Pew Applauds Virginia for Leading Military and Overseas Voting Improvements

Contact: Stacie Temple, 202.552.2114,

Washington, DC - 04/29/2010 - Answering a call first issued by President Harry Truman nearly 60 years ago, Virginia today took a significant step forward in addressing the disenfranchisement of military and overseas voters. The Commonwealth thus becomes one of the first states with a significant military population to pass legislation that resolves key voting problems for Americans abroad. HB 1235 and SB 55, which encompass the federal Military and Overseas Voter Empowerment (MOVE) Act and expand the provisions to state and local elections, were among the bills signed by Governor McDonnell during a ceremony at the state capitol today.  Delegate Richard Anderson (R-Woodbridge) and Senators Robert Hurt (R-Chatham) and Stephen Martin (R-Chesterfield) led efforts to draft and pass the bipartisan legislation.
The legislation removes obstacles that military and overseas voters commonly encounter by:

  • requiring ballots for all federal, state and local elections be transmitted at least 45 days prior to an election;
  • mandating the electronic transmittal of blank ballots for all elections, upon request;
  • expanding the acceptance of the Federal Write-In Absentee Ballot (FWAB) to all federal, state and local elections; and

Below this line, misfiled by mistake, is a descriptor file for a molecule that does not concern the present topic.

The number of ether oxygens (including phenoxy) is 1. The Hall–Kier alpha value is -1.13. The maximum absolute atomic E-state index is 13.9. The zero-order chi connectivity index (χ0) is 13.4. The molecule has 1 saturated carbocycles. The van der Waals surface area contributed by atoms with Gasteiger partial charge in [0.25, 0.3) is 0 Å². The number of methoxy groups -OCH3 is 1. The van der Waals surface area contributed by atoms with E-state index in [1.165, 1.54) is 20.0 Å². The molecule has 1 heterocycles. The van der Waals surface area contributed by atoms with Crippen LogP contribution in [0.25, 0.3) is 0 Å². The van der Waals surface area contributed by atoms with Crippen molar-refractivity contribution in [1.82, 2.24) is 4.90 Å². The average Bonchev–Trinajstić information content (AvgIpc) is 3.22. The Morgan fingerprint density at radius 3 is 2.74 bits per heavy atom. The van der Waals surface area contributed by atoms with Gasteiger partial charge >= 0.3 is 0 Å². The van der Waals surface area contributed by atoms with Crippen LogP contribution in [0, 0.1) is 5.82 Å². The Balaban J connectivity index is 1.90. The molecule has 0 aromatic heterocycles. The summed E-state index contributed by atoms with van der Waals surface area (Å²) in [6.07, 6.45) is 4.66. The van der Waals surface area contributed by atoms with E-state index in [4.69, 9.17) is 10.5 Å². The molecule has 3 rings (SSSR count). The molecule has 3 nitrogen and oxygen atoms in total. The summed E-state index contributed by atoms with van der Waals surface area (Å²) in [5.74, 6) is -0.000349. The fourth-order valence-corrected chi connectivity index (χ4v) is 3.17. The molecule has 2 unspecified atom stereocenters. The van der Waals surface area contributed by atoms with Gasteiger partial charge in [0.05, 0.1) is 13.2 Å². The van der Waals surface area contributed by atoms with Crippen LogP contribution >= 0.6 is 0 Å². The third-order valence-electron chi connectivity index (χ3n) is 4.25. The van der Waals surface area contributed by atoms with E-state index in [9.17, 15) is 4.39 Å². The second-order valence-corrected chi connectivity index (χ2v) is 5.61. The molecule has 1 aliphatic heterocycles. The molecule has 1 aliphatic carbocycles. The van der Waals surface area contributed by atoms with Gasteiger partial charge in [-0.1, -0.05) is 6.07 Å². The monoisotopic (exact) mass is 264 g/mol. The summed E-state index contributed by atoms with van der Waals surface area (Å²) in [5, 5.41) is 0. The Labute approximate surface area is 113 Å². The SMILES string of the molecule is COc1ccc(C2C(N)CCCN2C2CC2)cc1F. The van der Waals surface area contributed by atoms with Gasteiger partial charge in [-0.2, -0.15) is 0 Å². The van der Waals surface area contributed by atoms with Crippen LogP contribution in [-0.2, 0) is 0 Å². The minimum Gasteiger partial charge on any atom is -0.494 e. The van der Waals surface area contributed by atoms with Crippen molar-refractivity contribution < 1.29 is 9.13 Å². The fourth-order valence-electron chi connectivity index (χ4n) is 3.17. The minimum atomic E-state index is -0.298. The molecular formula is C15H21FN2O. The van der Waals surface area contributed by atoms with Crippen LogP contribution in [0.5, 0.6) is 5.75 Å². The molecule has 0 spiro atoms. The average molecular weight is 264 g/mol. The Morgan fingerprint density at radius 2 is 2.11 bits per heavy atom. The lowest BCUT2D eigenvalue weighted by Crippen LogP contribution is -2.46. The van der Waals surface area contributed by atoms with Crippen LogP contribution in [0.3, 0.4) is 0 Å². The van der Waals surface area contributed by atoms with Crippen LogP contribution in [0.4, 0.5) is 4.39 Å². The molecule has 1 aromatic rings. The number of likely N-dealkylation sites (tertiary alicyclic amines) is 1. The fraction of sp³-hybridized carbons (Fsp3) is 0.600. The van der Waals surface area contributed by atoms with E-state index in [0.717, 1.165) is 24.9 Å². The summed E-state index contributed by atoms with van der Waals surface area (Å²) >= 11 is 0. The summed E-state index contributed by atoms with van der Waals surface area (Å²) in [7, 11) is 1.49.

• allowing ballots from military voters to be accepted and counted up until two business days prior to the certification of election results.
“Delegate Anderson, a veteran himself, and Senators Hurt and Martin provided leadership on this pivotal legislation that not only makes it easier for American military and overseas voters to participate in federal elections as the MOVE Act requires, but also extends the protections to state and local elections,” said Doug Chapin, director of Election Initiatives for the Pew Center on the States.  “Virginia also sets an example for other states to provide service members and citizens abroad with the opportunity to more fully participate in our democracy.”

More than 35 retired generals and military flag officers from the Commonwealth of Virginia endorsed efforts by the Pew Center on the States to enact the bill. Pew worked with Delegate Anderson, Senators Hurt and Martin, the Attorney General’s office, the State Board of Elections and local election officials on the legislation. Virginia currently ranks as fourth in the nation for the highest military population. 

The Commonwealth of Virginia is not new to election innovations.  Pew, in partnership with Google, Inc., worked with the Virginia State Board of Elections in 2009 to provide critical voting information to all Virginians electronically through the Voting Information Project (VIP).  Moving forward, military and overseas voters will be able to use tools fueled by VIP to generate customized ballot listings to assist them with casting federal, state or local write-in absentee ballots.
In 1952, President Harry Truman urged reform of an election system that disenfranchised those serving in the military in World War II and in the post-war reconstruction.  A Pew report, No Time to Vote, documented that military and overseas voters still face significant obstacles to casting a ballot. The Pew Center on the States is working on a full complement of election system reforms for military personnel and civilians abroad.  Pew has also been examining the problems posed by the nation’s outdated voter registration system and is working with election officials to evaluate options for building a system that is more efficient and accurate, while reducing costs and administrative burdens. 

For more information on Pew’s Election Initiatives, visit

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